Another wave of Amazon strikes hits Germany
Amazon workers who are members of ver.di, the largest service worker union in Germany, began a two-day strike today at five of the mail-order giant’s fulfilment centres. The walkout started during Monday’s morning shift and will continue into Tuesday evening.
In recent days, Amazon has tried to fend off another strike in its German operations by offering small, one-sided wage increases ranging from two to 2.7 percent—barely keeping up with inflation.
"Without the persevering strikes of recent years, there probably would not be a penny more in workers’ checks at Amazon. This is precisely what the workforce knows," explained ver.di Federal Board member Stefanie Nutzberger. "Those who earn $ 4.5 million an hour can at the very least provide their workers with reliable incomes and legally-binding pay increases. Unilateral wage changes can be reversed tomorrow. Security only comes from a collective agreement. "
The company’s locations in Bad Hersfeld, Koblenz, Leipzig, Rheinberg and Werne. In the last week, there were work stoppages at several locations.
The union assumes that the strikes will lead to delivery delays.
While thousands of Amazon workers have joined ver.di, the company has rejected any collective bargaining agreement with its employees in Germany. The company’s hostility to unions has led to several strikes and other workplace actions across Europe over the past four years.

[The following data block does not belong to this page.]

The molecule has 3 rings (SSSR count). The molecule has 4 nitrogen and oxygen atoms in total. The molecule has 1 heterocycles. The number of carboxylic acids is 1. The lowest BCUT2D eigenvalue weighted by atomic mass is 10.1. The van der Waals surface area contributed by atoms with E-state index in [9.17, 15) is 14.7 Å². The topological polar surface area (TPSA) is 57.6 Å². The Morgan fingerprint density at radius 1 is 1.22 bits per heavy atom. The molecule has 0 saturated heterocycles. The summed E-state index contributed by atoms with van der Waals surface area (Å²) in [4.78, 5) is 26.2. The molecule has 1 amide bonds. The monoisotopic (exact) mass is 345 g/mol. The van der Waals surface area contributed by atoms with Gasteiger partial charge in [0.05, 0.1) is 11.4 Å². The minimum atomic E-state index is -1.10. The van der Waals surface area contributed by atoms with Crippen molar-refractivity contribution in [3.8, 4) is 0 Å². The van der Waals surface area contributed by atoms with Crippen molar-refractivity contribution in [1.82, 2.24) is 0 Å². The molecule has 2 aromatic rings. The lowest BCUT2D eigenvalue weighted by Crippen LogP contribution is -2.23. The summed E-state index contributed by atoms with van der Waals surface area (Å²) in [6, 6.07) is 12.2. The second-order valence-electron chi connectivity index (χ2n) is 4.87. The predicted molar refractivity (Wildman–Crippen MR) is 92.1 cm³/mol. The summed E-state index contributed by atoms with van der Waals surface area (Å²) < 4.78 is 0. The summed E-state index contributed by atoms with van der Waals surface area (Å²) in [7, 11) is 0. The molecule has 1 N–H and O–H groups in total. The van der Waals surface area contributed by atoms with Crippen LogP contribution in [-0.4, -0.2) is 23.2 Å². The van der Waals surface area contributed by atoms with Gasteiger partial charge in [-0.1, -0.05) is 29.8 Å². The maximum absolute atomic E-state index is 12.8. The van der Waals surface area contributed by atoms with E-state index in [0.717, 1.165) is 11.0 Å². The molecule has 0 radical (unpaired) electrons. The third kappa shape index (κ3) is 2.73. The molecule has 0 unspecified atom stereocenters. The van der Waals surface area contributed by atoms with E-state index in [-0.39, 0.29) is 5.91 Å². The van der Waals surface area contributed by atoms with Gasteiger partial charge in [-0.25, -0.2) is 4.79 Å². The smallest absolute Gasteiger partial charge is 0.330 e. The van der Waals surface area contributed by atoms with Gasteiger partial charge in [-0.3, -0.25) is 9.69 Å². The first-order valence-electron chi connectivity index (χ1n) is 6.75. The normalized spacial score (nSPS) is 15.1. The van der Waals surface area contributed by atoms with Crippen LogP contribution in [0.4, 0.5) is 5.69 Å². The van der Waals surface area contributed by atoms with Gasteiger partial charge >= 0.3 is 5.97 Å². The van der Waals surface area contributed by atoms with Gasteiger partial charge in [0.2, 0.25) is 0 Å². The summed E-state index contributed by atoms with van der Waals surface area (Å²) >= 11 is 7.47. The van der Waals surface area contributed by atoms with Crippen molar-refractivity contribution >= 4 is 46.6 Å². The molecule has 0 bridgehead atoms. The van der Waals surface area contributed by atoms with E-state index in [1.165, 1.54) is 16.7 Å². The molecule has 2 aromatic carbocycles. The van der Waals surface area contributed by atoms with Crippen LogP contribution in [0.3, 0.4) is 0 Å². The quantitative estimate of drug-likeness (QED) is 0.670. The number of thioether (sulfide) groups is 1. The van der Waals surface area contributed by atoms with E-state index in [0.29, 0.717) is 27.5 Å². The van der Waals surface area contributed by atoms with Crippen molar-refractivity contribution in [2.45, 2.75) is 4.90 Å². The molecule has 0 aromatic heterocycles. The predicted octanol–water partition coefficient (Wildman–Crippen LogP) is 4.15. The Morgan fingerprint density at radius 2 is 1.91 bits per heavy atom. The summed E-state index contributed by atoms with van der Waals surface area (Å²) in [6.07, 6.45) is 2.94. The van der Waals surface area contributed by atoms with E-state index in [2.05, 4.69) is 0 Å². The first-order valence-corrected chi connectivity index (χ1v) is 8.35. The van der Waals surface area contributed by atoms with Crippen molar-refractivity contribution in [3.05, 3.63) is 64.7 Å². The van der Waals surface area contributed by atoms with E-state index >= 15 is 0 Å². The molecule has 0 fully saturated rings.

Last week, Amazon faced criticism after an anti-union video leaked, training managers in its Whole Foods stores on how to suppress worker organising.
“Amazon talks about being a good employer, but its anti-union actions show that the company is beyond a subprime place to work,” said Mathias Bolton, Head of UNI Commerce. “From Germany to Spain to the U.K. to the United States, Amazon’s rotten culture of high pressure and low wages must end, and the best way for the company to change is negotiating with its workforce.”
UNI Commerce, a part of UNI Global Union, works for unions rights as well as improved conditions in the retail and wholesale sector. UNI Global Union represents 20 million service workers in 150 countries and has taken the lead in coordinating the work of the Amazon Alliance of Trade Unions.